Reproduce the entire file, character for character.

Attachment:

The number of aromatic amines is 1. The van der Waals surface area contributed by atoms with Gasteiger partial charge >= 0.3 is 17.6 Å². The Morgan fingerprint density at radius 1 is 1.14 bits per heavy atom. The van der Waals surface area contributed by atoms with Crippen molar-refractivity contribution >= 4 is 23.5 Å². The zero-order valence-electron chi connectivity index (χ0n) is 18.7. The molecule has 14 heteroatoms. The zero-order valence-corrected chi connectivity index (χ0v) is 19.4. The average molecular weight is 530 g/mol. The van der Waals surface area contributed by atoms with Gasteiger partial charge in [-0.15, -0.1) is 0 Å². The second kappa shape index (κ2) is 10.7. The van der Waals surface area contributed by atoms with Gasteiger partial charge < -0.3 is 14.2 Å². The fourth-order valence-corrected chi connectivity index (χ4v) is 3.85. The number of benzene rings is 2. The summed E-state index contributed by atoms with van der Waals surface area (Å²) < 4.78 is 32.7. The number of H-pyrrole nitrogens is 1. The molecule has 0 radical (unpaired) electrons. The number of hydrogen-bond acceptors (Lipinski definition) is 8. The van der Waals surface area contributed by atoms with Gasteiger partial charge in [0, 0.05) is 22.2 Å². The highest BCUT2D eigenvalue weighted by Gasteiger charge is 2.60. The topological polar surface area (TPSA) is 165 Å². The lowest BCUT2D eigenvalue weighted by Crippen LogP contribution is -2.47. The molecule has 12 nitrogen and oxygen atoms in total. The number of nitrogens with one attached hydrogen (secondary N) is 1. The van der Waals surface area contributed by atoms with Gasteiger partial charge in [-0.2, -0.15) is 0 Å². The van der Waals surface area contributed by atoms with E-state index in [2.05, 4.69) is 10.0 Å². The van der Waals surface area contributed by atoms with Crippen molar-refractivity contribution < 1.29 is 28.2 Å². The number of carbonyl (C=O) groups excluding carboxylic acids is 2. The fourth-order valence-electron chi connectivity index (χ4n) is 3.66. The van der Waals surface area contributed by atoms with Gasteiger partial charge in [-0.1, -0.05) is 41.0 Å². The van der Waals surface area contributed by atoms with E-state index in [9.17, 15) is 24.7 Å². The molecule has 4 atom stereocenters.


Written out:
The number of aromatic amines is 1. The van der Waals surface area contributed by atoms with Gasteiger partial charge >= 0.3 is 17.6 Å². The Morgan fingerprint density at radius 1 is 1.14 bits per heavy atom. The van der Waals surface area contributed by atoms with Crippen molar-refractivity contribution >= 4 is 23.5 Å². The zero-order valence-electron chi connectivity index (χ0n) is 18.7. The molecule has 14 heteroatoms. The zero-order valence-corrected chi connectivity index (χ0v) is 19.4. The average molecular weight is 530 g/mol. The van der Waals surface area contributed by atoms with Gasteiger partial charge in [-0.15, -0.1) is 0 Å². The second kappa shape index (κ2) is 10.7. The van der Waals surface area contributed by atoms with Gasteiger partial charge < -0.3 is 14.2 Å². The fourth-order valence-corrected chi connectivity index (χ4v) is 3.85. The number of benzene rings is 2. The summed E-state index contributed by atoms with van der Waals surface area (Å²) < 4.78 is 32.7. The number of H-pyrrole nitrogens is 1. The molecule has 0 radical (unpaired) electrons. The number of hydrogen-bond acceptors (Lipinski definition) is 8. The van der Waals surface area contributed by atoms with Gasteiger partial charge in [0, 0.05) is 22.2 Å². The highest BCUT2D eigenvalue weighted by Gasteiger charge is 2.60. The topological polar surface area (TPSA) is 165 Å². The lowest BCUT2D eigenvalue weighted by Crippen LogP contribution is -2.47. The molecule has 12 nitrogen and oxygen atoms in total. The number of nitrogens with one attached hydrogen (secondary N) is 1. The van der Waals surface area contributed by atoms with Gasteiger partial charge in [-0.2, -0.15) is 0 Å². The van der Waals surface area contributed by atoms with E-state index in [2.05, 4.69) is 10.0 Å². The van der Waals surface area contributed by atoms with Crippen molar-refractivity contribution < 1.29 is 28.2 Å². The number of carbonyl (C=O) groups excluding carboxylic acids is 2. The fourth-order valence-electron chi connectivity index (χ4n) is 3.66. The van der Waals surface area contributed by atoms with Gasteiger partial charge in [-0.1, -0.05) is 41.0 Å². The van der Waals surface area contributed by atoms with E-state index in [9.17, 15) is 24.7 Å². The molecule has 4 atom stereocenters.